Skip to main content

Non-Destructive Editing Techniques

Lesson 28 from: Photoshop for Beginners: Essential Training

Mark Wallace

Non-Destructive Editing Techniques

Lesson 28 from: Photoshop for Beginners: Essential Training

Mark Wallace

buy this class

$00

$00
Sale Ends Soon!

starting under

$13/month*

Unlock this classplus 2000+ more >

Lesson Info

28. Non-Destructive Editing Techniques

Mark explains the specific tools and techniques you should use to edit non-destructively. Use Adjustment Layers, non-destructive cropping, masks, Smart Objects, and Camera Raw effectively.

Lessons

Class Trailer
1

Class Introduction

00:52
2

Introducing Photoshop

02:37
3

The Class Materials

01:36
4

How To Open Files

01:42
5

Using The Home Screen

02:35
6

Exploring The Interface

03:30
7

Getting Additional Help

01:36
8

Understanding Workspaces

05:11

Lesson Info

Non-Destructive Editing Techniques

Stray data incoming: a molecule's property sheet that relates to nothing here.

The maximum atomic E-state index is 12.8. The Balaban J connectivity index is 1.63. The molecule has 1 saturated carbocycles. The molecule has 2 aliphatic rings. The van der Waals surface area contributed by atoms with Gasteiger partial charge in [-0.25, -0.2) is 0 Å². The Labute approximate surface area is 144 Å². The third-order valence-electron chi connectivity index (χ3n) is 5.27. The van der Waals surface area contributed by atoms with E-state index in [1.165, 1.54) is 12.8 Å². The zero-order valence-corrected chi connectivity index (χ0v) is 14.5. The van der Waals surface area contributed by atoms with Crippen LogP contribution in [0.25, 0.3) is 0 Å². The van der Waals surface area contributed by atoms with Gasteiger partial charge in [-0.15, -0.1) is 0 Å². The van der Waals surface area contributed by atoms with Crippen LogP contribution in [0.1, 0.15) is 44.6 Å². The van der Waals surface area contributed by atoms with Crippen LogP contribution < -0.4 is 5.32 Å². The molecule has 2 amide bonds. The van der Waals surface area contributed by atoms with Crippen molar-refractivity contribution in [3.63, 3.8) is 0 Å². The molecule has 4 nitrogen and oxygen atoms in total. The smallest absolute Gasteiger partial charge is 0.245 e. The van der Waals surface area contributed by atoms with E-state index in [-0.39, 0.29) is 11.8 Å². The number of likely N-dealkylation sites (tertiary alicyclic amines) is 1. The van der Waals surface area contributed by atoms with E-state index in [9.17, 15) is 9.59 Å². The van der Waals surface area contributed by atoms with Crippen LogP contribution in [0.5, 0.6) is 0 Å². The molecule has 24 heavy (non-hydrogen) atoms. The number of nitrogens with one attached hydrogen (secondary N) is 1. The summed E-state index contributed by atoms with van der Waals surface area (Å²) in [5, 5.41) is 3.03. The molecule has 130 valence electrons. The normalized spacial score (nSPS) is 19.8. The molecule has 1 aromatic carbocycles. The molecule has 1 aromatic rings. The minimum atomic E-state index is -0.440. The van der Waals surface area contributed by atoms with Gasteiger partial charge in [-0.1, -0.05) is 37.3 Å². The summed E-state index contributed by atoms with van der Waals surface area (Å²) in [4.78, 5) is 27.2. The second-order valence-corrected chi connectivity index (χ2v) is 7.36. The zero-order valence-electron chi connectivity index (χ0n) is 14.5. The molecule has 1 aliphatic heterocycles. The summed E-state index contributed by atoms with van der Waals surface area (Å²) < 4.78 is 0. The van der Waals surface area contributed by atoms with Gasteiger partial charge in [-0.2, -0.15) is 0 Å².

Let's talk about the best practices for nondestructive editing. We're gonna talk about seven things that you can do to make sure you get the best use of Photoshop and you preserve all of those pixels and color information for future editing. And so the first one we've already learned about that is adjustment layers. Now I've opened an image here, this is concha, she's a fantastic model I met in cambodia, we're going to do these seven things on this image here. So the first thing is an adjustment layer to change things. So we've got this background layer. Let me unlock that. I want to d saturate this a little bit. So all I have to do is just add an adjustment layer. We're gonna do let's say black and white And that's I'll just take the default. They're almost take the opacity down to about 21%. So what that does is it removes a little bit of color, it's nondestructive, I can change that at it, I can increase the opacity, I can change the adjustment layer that I'm using. It doesn't matte...